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The Assemble Contigs from Reads app produces an Assembly object in addition to an Assembly Report (see screenshot at right) that provides statistics about the assembly job. The Assembly Report includes information about the performance of each assembly algorithm that was tested. For example, the N50 row shows the contig length at which the sum of all contig sizes larger than or equal to this length contained in this assembly equals half the total length of the assembly. This number functions as a median value that can be used as a measure of quality for the assembly, as a larger N50 number generally correlates to a more meaningful assembly. This is because a larger N50 generally means there are fewer contigs with short lengths contained within the assembly. The Automatic Assembly recipe determines which assembly to use for annotation by comparing the ARAST quality score for each assembly. In general, the assembly with the fewest number of contigs, largest N50 value, and largest contig length will have the best ARAST quality score. Based on the summary statistics contained in the Assembly Report, a user may want to reassemble their reads using a specific assembler based on the outcomes of the Automatic Assembly recipe.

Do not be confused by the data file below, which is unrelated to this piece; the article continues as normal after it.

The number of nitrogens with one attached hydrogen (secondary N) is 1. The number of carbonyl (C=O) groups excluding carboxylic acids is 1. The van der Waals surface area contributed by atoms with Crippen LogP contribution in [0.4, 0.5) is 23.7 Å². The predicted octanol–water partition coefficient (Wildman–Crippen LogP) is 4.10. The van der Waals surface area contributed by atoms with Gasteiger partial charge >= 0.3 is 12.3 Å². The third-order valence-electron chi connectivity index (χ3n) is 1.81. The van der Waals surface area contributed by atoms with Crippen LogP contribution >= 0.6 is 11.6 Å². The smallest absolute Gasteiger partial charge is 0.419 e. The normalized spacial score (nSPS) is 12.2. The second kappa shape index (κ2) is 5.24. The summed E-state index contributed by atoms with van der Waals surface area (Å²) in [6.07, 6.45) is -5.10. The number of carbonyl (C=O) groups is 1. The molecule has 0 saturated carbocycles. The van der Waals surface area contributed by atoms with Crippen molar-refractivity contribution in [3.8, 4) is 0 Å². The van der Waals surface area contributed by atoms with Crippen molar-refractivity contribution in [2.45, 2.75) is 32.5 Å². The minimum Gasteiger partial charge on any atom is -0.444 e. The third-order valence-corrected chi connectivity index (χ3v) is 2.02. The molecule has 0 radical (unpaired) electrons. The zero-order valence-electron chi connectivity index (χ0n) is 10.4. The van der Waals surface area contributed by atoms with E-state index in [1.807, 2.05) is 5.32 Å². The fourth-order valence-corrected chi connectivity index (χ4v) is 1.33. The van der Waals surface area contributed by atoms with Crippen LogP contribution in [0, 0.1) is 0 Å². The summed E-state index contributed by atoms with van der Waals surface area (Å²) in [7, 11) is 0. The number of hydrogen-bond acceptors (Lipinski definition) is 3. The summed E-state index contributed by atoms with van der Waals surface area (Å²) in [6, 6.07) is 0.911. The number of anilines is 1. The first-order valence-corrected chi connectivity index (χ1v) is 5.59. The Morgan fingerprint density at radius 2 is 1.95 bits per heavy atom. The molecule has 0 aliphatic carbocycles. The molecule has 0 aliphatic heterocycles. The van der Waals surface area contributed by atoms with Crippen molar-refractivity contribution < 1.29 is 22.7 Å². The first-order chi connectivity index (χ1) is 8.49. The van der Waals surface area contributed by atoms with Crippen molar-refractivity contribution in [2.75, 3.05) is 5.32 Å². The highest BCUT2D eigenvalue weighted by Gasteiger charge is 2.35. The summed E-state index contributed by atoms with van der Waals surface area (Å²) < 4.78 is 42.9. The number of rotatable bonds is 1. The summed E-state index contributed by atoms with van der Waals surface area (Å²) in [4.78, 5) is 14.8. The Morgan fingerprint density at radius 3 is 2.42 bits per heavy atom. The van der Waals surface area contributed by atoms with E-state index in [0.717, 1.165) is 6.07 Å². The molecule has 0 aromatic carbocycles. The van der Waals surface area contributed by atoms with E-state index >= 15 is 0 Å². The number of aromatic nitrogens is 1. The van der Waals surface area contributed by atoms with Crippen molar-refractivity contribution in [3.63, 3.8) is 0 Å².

KBase’s annotation pipeline includes assignment of biological functions derived from RAST (Rapid Annotations using Subsystems Technology). The resulting annotated Genome can be exported in GenBank or FASTA formats or used as input for other KBase apps. Input to the annotation apps can be either the Assembly (assembled contigs) generated by one of the assembly apps, or an already-annotated genome (for example, from GenBank) that you want to reannotate in KBase in order to do downstream analyses such as metabolic modeling. Each app takes the input and applies two different algorithms, Prodigal and Glimmer3, to predict gene locations within the contigs. Next, the gene sequences are passed into the functional annotation pipeline, which is based on the RAST (Rapid Annotations using Subsystems Technology) toolkit. The output of the annotation apps is an annotated Genome object, which you can explore in the genome viewer.